I made a big mistake early in my life the day I screamed at my sister “I hate you.”
My parents both bounded out of their chairs, and I got a lecture that still rings in my ears today.
“You do not use that word — ever. You do not hate anyone — ever.”
This past week’s news that a Joplin mosque had been burned to the ground brought back my parents’ strong words. I wonder what level of hatred it takes to cause someone to destroy a place of worship.
But I wonder even more about the words that may have fueled that fire.
Since Monday, we have removed a number of comments from our website and our Facebook page. While the Constitution protects an individual from having the government censor speech, it doesn’t mean that privately held businesses — even newspapers — have any obligation to provide a platform for opinions that threaten or malign any person or group of people.
We hold our nose and defend a hatemonger’s right to stand on a public street corner and proclaim his or her poison. The Constitution does not, however, say that we, the free press, have to be their messenger.
Monday’s fire made national headlines, as we all knew it would. Photos taken by Globe staff photographer T. Rob Brown went out on The Associated Press wire, and by midafternoon were on the websites of every major news outlet in the country. The national media quickly linked our courageous tornado town with the cowardly act of burning a mosque.
Fortunately, the story did not end there, and hate did not prevail. The Joplin community rallied around the Islamic Society of Joplin. An online fundraiser had surpassed its $250,000 goal and was on its way Friday to reaching $300,000. The individual who designed the Restore Joplin T-shirts also designed a shirt that provides a way for wearers to show their support for local Muslims. Students at Ozark Christian College are also planning a rally on Aug. 25 to show support for members of the mosque.
As we all know, hate has been with us forever. It has touched every race, religion and gender.
Forty-five of the 50 states and the District of Columbia now either have separate hate crime legislation or allow bias motivation in ordinary criminal offenses to be taken into account as aggravating circumstances in sentencing. In Missouri, if certain criminal activity is “knowingly motivated because of race, color, religion, national origin, sex, sexual orientation (including gender identity), or disability of the victim or victims,” the crime is considered more serious, and the criminal penalties may be increased.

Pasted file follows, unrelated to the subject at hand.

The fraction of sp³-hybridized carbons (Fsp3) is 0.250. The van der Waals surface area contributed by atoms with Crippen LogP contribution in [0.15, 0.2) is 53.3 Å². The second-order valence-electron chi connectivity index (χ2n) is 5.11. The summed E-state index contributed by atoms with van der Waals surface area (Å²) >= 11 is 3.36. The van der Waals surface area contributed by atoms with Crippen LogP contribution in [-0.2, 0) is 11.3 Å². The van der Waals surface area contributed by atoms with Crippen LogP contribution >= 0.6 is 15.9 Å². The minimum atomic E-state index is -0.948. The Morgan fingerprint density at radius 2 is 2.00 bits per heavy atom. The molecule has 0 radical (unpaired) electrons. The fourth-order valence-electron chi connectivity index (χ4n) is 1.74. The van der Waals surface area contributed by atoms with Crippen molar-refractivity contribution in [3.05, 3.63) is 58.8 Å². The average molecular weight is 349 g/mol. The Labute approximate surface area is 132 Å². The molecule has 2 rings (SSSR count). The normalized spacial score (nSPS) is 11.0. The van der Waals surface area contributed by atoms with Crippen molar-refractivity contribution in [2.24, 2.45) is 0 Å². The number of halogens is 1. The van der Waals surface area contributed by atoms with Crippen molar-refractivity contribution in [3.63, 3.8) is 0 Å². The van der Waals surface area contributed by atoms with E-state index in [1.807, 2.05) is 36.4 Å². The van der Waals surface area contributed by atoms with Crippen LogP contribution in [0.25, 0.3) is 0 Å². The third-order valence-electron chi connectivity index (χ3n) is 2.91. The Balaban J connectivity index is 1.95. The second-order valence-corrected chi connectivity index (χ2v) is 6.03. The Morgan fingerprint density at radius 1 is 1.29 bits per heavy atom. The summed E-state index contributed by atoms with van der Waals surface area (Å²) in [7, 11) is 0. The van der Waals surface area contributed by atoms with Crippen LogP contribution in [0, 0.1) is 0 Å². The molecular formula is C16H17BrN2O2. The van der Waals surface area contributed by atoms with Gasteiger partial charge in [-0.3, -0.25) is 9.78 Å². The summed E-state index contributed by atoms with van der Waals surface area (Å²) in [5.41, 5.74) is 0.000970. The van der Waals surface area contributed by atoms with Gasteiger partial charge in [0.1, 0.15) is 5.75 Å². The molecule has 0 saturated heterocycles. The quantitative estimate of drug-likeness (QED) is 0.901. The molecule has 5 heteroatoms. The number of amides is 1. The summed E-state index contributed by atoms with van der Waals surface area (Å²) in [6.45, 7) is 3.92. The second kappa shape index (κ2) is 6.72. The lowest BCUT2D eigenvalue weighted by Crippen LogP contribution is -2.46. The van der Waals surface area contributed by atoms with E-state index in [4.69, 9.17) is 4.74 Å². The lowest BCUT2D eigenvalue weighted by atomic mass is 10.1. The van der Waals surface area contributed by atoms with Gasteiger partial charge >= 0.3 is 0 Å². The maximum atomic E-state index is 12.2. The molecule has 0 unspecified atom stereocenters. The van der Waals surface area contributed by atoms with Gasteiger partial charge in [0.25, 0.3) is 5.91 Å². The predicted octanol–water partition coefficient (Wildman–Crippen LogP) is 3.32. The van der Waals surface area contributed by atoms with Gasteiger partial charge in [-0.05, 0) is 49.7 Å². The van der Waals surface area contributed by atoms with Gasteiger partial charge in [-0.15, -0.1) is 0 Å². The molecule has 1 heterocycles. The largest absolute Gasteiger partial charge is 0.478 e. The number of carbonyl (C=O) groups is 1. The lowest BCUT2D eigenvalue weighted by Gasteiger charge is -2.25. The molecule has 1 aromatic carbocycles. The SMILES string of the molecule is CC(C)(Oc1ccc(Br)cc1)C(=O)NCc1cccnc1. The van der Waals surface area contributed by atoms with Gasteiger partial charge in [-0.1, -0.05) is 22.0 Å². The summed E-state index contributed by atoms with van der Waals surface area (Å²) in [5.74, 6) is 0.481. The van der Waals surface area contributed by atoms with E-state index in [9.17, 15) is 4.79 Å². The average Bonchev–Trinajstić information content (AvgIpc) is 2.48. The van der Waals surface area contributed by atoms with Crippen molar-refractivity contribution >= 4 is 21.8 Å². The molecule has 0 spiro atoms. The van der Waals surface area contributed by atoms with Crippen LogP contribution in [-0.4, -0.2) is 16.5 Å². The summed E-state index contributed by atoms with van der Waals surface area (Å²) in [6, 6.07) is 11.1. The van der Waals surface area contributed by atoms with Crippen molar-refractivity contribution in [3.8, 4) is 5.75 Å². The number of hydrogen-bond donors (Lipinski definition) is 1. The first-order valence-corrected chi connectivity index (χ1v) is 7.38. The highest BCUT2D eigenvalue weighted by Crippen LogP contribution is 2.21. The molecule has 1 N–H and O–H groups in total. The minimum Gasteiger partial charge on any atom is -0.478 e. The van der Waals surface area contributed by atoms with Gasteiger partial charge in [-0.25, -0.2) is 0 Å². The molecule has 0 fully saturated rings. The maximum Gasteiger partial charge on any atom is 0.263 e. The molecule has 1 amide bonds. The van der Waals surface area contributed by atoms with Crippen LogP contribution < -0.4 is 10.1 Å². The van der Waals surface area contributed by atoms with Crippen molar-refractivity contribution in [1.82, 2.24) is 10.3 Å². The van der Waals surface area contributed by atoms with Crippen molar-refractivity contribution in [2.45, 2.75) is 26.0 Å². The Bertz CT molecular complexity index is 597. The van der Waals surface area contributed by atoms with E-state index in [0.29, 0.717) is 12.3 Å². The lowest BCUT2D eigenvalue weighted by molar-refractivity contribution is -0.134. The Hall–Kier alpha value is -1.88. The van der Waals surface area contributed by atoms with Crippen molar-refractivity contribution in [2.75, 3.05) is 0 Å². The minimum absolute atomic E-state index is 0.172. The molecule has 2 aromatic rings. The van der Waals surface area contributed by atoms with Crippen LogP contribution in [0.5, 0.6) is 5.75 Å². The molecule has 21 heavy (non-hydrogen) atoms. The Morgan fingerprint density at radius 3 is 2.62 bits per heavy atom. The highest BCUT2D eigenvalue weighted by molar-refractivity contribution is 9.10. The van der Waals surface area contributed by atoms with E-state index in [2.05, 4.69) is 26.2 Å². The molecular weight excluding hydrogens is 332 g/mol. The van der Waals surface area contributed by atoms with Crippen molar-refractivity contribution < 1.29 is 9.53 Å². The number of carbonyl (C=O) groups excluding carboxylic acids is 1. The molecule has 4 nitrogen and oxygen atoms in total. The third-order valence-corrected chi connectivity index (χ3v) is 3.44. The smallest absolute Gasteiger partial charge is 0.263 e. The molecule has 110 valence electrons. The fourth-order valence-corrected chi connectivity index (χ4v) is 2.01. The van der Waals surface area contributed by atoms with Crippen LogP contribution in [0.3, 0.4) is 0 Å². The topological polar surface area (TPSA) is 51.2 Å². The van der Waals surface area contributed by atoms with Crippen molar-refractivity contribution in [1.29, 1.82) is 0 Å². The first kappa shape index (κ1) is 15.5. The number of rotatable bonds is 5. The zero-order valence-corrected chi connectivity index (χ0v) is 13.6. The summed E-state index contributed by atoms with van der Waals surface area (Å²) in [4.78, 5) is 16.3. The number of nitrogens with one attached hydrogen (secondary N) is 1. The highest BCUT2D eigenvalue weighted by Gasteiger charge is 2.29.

Missouri adopted its hate law in 1988, and in 1989, I reported on an incident that was the first to be prosecuted using the new statute. A Carthage man was charged with firing a gun into the press building of the Congregation of the Mother Co-Redemptrix on July 24, 1989. He also, stupidly, called the Carthage police and made threats against the Vietnamese priests and brethren in connection with their annual Marian Days celebration. The charges were filed under an ethnic intimidation law. Ultimately, the man was placed on supervised probation for five years and was sentenced to perform 50 hours of community service.
As for Marian Days, the Vietnamese-Catholic religious pilgrimage has continued, growing to nearly 60,000 participants. The celebration concluded last weekend in Carthage, and I’m sure there are few who recall that Missouri’s first hate crime was committed on the beautiful campus there.
Law, or no law, hate will not win when it’s not tolerated.
Carol Stark is editor of The Joplin Globe. Address correspondence to her, c/o The Joplin Globe, P.O. Box 7, Joplin, MO 64802 or email email@example.com. Follow Carol Stark on Twitter @carolstark30.